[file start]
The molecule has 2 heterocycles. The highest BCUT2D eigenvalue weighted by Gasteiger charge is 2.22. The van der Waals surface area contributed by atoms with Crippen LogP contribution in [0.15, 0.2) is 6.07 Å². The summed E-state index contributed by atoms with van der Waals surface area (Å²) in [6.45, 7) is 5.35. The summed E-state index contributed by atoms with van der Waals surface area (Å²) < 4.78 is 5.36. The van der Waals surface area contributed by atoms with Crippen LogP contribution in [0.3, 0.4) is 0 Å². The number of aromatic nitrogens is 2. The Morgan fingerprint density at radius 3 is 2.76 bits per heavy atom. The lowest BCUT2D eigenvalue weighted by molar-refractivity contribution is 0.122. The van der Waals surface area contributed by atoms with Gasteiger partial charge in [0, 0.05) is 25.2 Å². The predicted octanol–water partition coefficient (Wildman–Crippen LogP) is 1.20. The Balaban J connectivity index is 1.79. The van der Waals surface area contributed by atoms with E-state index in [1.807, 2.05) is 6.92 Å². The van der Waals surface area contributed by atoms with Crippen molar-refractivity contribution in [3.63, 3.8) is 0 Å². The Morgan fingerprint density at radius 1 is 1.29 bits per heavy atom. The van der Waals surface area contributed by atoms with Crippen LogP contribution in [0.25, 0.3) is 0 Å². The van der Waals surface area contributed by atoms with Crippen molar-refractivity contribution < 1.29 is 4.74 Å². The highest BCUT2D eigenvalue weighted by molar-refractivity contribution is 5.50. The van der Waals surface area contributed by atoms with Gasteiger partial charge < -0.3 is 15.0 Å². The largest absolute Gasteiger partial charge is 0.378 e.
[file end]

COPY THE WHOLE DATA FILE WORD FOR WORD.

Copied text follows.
The molecule has 2 heterocycles. The highest BCUT2D eigenvalue weighted by Gasteiger charge is 2.22. The van der Waals surface area contributed by atoms with Crippen LogP contribution in [0.15, 0.2) is 6.07 Å². The summed E-state index contributed by atoms with van der Waals surface area (Å²) in [6.45, 7) is 5.35. The summed E-state index contributed by atoms with van der Waals surface area (Å²) < 4.78 is 5.36. The van der Waals surface area contributed by atoms with Crippen LogP contribution in [0.3, 0.4) is 0 Å². The number of aromatic nitrogens is 2. The Morgan fingerprint density at radius 3 is 2.76 bits per heavy atom. The lowest BCUT2D eigenvalue weighted by molar-refractivity contribution is 0.122. The van der Waals surface area contributed by atoms with Gasteiger partial charge in [0, 0.05) is 25.2 Å². The predicted octanol–water partition coefficient (Wildman–Crippen LogP) is 1.20. The Balaban J connectivity index is 1.79. The van der Waals surface area contributed by atoms with E-state index in [1.807, 2.05) is 6.92 Å². The van der Waals surface area contributed by atoms with Crippen molar-refractivity contribution in [3.63, 3.8) is 0 Å². The Morgan fingerprint density at radius 1 is 1.29 bits per heavy atom. The van der Waals surface area contributed by atoms with Crippen LogP contribution in [0.25, 0.3) is 0 Å². The van der Waals surface area contributed by atoms with Crippen molar-refractivity contribution < 1.29 is 4.74 Å². The highest BCUT2D eigenvalue weighted by molar-refractivity contribution is 5.50. The van der Waals surface area contributed by atoms with Gasteiger partial charge < -0.3 is 15.0 Å². The largest absolute Gasteiger partial charge is 0.378 e.